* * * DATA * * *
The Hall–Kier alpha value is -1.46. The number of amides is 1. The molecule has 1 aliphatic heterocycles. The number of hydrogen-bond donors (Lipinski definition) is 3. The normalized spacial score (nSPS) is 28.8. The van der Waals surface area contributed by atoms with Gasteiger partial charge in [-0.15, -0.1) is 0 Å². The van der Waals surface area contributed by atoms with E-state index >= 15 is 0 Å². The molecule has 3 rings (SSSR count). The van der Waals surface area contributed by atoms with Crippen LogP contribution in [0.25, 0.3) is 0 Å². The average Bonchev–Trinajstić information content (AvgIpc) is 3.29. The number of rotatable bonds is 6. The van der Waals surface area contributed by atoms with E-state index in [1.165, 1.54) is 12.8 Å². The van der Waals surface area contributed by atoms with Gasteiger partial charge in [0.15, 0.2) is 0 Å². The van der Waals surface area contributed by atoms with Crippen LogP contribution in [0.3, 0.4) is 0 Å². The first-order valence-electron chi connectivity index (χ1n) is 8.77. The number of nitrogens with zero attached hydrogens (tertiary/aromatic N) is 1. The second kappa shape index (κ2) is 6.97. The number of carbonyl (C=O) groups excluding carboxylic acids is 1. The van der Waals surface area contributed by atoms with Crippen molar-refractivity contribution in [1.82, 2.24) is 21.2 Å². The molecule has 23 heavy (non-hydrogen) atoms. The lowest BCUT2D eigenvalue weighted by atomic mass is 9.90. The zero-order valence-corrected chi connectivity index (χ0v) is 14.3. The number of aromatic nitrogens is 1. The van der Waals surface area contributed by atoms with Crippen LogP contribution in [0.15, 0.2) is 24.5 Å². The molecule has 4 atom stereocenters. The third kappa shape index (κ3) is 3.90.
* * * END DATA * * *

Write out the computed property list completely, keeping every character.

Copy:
The Hall–Kier alpha value is -1.46. The number of amides is 1. The molecule has 1 aliphatic heterocycles. The number of hydrogen-bond donors (Lipinski definition) is 3. The normalized spacial score (nSPS) is 28.8. The van der Waals surface area contributed by atoms with Gasteiger partial charge in [-0.15, -0.1) is 0 Å². The van der Waals surface area contributed by atoms with E-state index >= 15 is 0 Å². The molecule has 3 rings (SSSR count). The van der Waals surface area contributed by atoms with Crippen LogP contribution in [0.25, 0.3) is 0 Å². The average Bonchev–Trinajstić information content (AvgIpc) is 3.29. The number of rotatable bonds is 6. The van der Waals surface area contributed by atoms with E-state index in [1.165, 1.54) is 12.8 Å². The van der Waals surface area contributed by atoms with Gasteiger partial charge in [0.15, 0.2) is 0 Å². The van der Waals surface area contributed by atoms with Crippen LogP contribution in [0.3, 0.4) is 0 Å². The first-order valence-electron chi connectivity index (χ1n) is 8.77. The number of nitrogens with zero attached hydrogens (tertiary/aromatic N) is 1. The second kappa shape index (κ2) is 6.97. The number of carbonyl (C=O) groups excluding carboxylic acids is 1. The van der Waals surface area contributed by atoms with Crippen molar-refractivity contribution in [1.82, 2.24) is 21.2 Å². The molecule has 23 heavy (non-hydrogen) atoms. The lowest BCUT2D eigenvalue weighted by atomic mass is 9.90. The zero-order valence-corrected chi connectivity index (χ0v) is 14.3. The number of aromatic nitrogens is 1. The van der Waals surface area contributed by atoms with Crippen LogP contribution in [0.15, 0.2) is 24.5 Å². The molecule has 4 atom stereocenters. The third kappa shape index (κ3) is 3.90.